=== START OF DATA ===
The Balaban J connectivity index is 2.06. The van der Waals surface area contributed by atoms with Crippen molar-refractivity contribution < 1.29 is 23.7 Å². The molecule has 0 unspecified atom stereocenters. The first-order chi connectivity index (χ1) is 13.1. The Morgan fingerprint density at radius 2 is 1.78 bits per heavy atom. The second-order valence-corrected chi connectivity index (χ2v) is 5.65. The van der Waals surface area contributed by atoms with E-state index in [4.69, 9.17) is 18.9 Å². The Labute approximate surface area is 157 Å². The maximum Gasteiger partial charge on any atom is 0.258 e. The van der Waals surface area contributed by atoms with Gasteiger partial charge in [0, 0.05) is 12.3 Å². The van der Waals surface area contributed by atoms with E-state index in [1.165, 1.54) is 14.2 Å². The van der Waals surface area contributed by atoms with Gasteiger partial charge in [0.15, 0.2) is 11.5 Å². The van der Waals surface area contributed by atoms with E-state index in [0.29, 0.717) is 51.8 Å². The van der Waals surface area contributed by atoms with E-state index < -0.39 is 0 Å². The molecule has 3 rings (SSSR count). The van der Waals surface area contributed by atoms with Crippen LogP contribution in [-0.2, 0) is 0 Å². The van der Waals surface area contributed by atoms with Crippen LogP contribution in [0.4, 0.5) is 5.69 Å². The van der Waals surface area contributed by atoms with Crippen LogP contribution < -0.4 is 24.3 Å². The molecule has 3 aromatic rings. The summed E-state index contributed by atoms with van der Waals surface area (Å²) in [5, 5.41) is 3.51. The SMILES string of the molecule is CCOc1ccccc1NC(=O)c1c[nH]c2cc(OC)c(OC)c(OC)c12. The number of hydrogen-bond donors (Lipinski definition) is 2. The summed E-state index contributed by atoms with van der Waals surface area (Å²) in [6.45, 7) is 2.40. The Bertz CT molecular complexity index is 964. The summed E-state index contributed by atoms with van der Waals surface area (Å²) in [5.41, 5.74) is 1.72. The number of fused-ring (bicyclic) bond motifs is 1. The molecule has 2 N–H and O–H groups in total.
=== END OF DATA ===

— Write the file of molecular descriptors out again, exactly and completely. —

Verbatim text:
The Balaban J connectivity index is 2.06. The van der Waals surface area contributed by atoms with Crippen molar-refractivity contribution < 1.29 is 23.7 Å². The molecule has 0 unspecified atom stereocenters. The first-order chi connectivity index (χ1) is 13.1. The Morgan fingerprint density at radius 2 is 1.78 bits per heavy atom. The second-order valence-corrected chi connectivity index (χ2v) is 5.65. The van der Waals surface area contributed by atoms with E-state index in [4.69, 9.17) is 18.9 Å². The Labute approximate surface area is 157 Å². The maximum Gasteiger partial charge on any atom is 0.258 e. The van der Waals surface area contributed by atoms with Gasteiger partial charge in [0, 0.05) is 12.3 Å². The van der Waals surface area contributed by atoms with E-state index in [1.165, 1.54) is 14.2 Å². The van der Waals surface area contributed by atoms with Gasteiger partial charge in [0.15, 0.2) is 11.5 Å². The van der Waals surface area contributed by atoms with E-state index in [0.29, 0.717) is 51.8 Å². The van der Waals surface area contributed by atoms with E-state index < -0.39 is 0 Å². The molecule has 3 rings (SSSR count). The van der Waals surface area contributed by atoms with Crippen LogP contribution in [-0.2, 0) is 0 Å². The van der Waals surface area contributed by atoms with Crippen LogP contribution in [0.4, 0.5) is 5.69 Å². The van der Waals surface area contributed by atoms with Crippen LogP contribution < -0.4 is 24.3 Å². The molecule has 3 aromatic rings. The summed E-state index contributed by atoms with van der Waals surface area (Å²) in [5, 5.41) is 3.51. The SMILES string of the molecule is CCOc1ccccc1NC(=O)c1c[nH]c2cc(OC)c(OC)c(OC)c12. The number of hydrogen-bond donors (Lipinski definition) is 2. The summed E-state index contributed by atoms with van der Waals surface area (Å²) in [6.45, 7) is 2.40. The Bertz CT molecular complexity index is 964. The summed E-state index contributed by atoms with van der Waals surface area (Å²) in [5.41, 5.74) is 1.72. The number of fused-ring (bicyclic) bond motifs is 1. The molecule has 2 N–H and O–H groups in total.